baseball 298 88.
(photo credit: Jay L. Abramoff)
With less than a week to go till Sunday's Opening Day of the new Israel Baseball League, excitement is building. On Monday the League announced that the first game between the Modiin Miracle and the Petah Tikva Pioneers is close to being sold out, with some 2,000 spectators expected to fill Yarkon Field in Tel Aviv.
"Ticket requests have been awesome," said IBL's business operations director Bob Ruxin. "Israeli communities, youth teams and companies are organizing group outings, droves of North Americans have scheduled visits to Israel to coincide with the opener, and we even have a fan coming in from India just to catch the first game. There will be a tremendous buzz, one big party."
Ruxin said fans will be encouraged to tailgate before the game, with beer and barbecued food available outside.
The game of baseball has always been known as "America's Pastime," and many of the thousands of former US residents now living in Israel are looking forward to having the chance to attend games for the first time since they moved to the holy land.
"It's going to be like in America, where you can take your family to the games and have a nice time," 19-year-old ex-New Yorker Steven Feldman said, adding that he believes people will see baseball as a more family orientated sport compared to the raucus atmosphere at local soccer games.
Another former American, Rabbi Avi Perlowitz, is more than looking forward to the league.
"I have waited a long time for professional baseball to come to Israel. I can't wait to take my son to his first game. Go Blue Sox!" said Perlowitz, a rabbi and social worker from Ramat Beit Shemesh who will be cheering for his home team the Beit Shemesh Blue Sox.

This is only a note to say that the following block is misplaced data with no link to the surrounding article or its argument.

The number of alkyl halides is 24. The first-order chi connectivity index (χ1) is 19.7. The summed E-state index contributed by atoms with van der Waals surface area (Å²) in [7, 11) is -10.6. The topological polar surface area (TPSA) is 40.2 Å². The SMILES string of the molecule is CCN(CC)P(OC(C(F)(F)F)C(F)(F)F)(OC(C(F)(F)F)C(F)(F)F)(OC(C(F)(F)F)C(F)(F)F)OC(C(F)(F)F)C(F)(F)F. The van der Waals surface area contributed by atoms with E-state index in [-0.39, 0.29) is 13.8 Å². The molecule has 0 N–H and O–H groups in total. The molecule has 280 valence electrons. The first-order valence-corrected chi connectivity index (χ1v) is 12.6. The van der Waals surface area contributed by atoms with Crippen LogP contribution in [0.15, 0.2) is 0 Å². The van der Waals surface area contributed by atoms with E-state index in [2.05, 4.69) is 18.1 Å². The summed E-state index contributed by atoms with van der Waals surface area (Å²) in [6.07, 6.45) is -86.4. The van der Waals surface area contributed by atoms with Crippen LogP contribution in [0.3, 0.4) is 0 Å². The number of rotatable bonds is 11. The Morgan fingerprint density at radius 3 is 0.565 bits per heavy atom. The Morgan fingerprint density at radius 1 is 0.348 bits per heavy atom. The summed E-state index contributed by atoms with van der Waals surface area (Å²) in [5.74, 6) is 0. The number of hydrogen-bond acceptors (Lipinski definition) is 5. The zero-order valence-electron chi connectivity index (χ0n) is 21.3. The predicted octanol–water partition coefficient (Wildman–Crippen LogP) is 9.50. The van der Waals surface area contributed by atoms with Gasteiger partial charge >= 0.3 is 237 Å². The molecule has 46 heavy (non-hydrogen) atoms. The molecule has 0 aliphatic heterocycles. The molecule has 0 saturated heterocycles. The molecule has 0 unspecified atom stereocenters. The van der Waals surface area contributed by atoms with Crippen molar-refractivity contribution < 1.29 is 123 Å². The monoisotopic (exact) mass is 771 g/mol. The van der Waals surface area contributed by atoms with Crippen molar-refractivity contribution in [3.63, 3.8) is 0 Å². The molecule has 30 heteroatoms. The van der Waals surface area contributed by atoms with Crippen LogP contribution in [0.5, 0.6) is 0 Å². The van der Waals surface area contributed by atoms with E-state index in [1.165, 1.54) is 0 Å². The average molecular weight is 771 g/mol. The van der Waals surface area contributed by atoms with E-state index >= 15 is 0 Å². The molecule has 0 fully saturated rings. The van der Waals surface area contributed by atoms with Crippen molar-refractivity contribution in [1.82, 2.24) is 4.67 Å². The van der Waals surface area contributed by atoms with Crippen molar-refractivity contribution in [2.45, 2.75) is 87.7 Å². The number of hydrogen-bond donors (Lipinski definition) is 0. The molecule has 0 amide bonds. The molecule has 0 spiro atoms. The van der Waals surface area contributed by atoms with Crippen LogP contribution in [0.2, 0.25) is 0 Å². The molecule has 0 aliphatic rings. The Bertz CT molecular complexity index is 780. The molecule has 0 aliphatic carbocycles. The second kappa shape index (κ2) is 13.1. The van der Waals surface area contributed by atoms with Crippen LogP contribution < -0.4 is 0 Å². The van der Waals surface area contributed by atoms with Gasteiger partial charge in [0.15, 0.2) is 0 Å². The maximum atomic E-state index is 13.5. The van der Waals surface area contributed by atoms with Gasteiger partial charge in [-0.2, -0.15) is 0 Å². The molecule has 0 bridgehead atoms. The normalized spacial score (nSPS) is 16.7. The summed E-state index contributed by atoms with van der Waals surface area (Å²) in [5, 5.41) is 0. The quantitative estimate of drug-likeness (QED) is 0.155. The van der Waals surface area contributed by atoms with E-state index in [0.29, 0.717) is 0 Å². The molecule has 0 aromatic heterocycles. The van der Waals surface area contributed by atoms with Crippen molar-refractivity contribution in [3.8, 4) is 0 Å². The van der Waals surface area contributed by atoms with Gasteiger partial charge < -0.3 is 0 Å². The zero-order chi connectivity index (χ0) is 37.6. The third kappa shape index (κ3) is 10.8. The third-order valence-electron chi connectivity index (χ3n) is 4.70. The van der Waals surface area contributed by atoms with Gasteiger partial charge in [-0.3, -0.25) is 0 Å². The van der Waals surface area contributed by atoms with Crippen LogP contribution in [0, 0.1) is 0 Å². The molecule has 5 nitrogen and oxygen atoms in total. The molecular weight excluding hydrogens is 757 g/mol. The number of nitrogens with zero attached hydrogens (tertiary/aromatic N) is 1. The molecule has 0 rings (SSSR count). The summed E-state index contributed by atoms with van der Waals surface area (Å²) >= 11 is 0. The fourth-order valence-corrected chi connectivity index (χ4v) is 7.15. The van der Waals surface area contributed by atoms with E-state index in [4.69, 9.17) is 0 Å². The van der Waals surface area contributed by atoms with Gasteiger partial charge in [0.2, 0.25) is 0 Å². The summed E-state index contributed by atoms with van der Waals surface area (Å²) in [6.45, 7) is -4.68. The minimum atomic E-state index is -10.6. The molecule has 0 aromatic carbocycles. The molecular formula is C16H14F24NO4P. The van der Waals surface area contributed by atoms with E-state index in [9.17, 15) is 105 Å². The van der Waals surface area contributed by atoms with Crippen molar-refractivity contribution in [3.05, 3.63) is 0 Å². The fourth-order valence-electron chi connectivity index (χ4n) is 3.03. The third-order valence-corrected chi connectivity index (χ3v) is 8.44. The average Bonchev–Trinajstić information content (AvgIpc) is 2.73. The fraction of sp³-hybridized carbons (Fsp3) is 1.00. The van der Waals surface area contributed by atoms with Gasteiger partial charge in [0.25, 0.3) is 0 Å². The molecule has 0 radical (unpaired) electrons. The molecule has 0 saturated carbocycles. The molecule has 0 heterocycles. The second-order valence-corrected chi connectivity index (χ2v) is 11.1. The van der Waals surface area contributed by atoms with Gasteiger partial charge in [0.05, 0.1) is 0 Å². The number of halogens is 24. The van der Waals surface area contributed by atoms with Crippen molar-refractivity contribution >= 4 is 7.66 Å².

However, there is a degree of skepticism among local Israelis. "I think that it is a good idea, especially in places where there is a significant American populace.
"However, I do not think that it will pick up in the State of Israel," said Israeli sports fan Jeremy Weiss.
"Unless they bring in some MLB stars from America, I don't think that Israelis will have much interest in the league."
IBL director of public relations Marty Appel was formerly the director of public relations for the New York Yankees. He stressed that the IBL is making an effort to attract as many local fans as possible.
Tickets for the games are at affordable prices and the league will be broadcast each Sunday night on the Sport5 television channel.
To make the IBL a fast paced sport like basketball, the games have been shortened to seven innings rather then the usual nine, with an exciting home run derby coming after a tie at the end of regulation.
There will be entertainment between innings and various promotional dates such harmonica night and Israeli idol night, a takeoff from the wildly popular American reality TV show.
"We are hopeful that Israelis will sample the league and find baseball as appealing as American Jews have for more than 150 years," Appel said.
"We have created a game that is faster paced than the American version, will have great barbeque at the games, and it will be a great family outing.
"This is a labor of love for all of those who love Israel and love baseball."